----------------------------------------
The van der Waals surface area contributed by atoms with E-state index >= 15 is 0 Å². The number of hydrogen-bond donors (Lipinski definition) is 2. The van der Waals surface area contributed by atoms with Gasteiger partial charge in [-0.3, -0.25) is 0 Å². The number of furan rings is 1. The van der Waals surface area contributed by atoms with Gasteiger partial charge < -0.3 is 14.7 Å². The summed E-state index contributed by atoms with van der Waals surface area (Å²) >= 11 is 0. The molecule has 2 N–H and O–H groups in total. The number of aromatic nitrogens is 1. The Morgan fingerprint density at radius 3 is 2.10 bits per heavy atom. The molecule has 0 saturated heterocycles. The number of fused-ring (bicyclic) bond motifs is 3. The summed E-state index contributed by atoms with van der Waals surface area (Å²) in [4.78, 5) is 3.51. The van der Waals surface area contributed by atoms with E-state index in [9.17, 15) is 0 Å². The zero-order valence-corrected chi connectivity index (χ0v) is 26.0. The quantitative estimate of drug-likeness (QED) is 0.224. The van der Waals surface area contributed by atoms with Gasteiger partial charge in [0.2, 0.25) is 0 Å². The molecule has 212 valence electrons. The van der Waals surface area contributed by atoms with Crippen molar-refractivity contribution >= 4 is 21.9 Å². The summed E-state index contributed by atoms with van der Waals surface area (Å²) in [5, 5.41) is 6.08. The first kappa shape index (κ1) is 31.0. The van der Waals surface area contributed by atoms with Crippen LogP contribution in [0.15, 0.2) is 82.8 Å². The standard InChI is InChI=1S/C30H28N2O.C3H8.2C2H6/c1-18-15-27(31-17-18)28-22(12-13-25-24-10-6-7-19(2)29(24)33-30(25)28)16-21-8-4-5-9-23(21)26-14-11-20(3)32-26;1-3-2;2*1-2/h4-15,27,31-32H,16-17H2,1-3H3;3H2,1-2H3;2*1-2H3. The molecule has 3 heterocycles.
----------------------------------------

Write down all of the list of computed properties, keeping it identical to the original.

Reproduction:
The van der Waals surface area contributed by atoms with E-state index >= 15 is 0 Å². The number of hydrogen-bond donors (Lipinski definition) is 2. The van der Waals surface area contributed by atoms with Gasteiger partial charge in [-0.3, -0.25) is 0 Å². The number of furan rings is 1. The van der Waals surface area contributed by atoms with Gasteiger partial charge < -0.3 is 14.7 Å². The summed E-state index contributed by atoms with van der Waals surface area (Å²) >= 11 is 0. The molecule has 2 N–H and O–H groups in total. The number of aromatic nitrogens is 1. The Morgan fingerprint density at radius 3 is 2.10 bits per heavy atom. The molecule has 0 saturated heterocycles. The number of fused-ring (bicyclic) bond motifs is 3. The summed E-state index contributed by atoms with van der Waals surface area (Å²) in [4.78, 5) is 3.51. The van der Waals surface area contributed by atoms with E-state index in [9.17, 15) is 0 Å². The zero-order valence-corrected chi connectivity index (χ0v) is 26.0. The quantitative estimate of drug-likeness (QED) is 0.224. The van der Waals surface area contributed by atoms with Gasteiger partial charge in [0.2, 0.25) is 0 Å². The molecule has 212 valence electrons. The van der Waals surface area contributed by atoms with Crippen molar-refractivity contribution >= 4 is 21.9 Å². The summed E-state index contributed by atoms with van der Waals surface area (Å²) in [5, 5.41) is 6.08. The first kappa shape index (κ1) is 31.0. The van der Waals surface area contributed by atoms with Crippen LogP contribution in [0.15, 0.2) is 82.8 Å². The standard InChI is InChI=1S/C30H28N2O.C3H8.2C2H6/c1-18-15-27(31-17-18)28-22(12-13-25-24-10-6-7-19(2)29(24)33-30(25)28)16-21-8-4-5-9-23(21)26-14-11-20(3)32-26;1-3-2;2*1-2/h4-15,27,31-32H,16-17H2,1-3H3;3H2,1-2H3;2*1-2H3. The molecule has 3 heterocycles.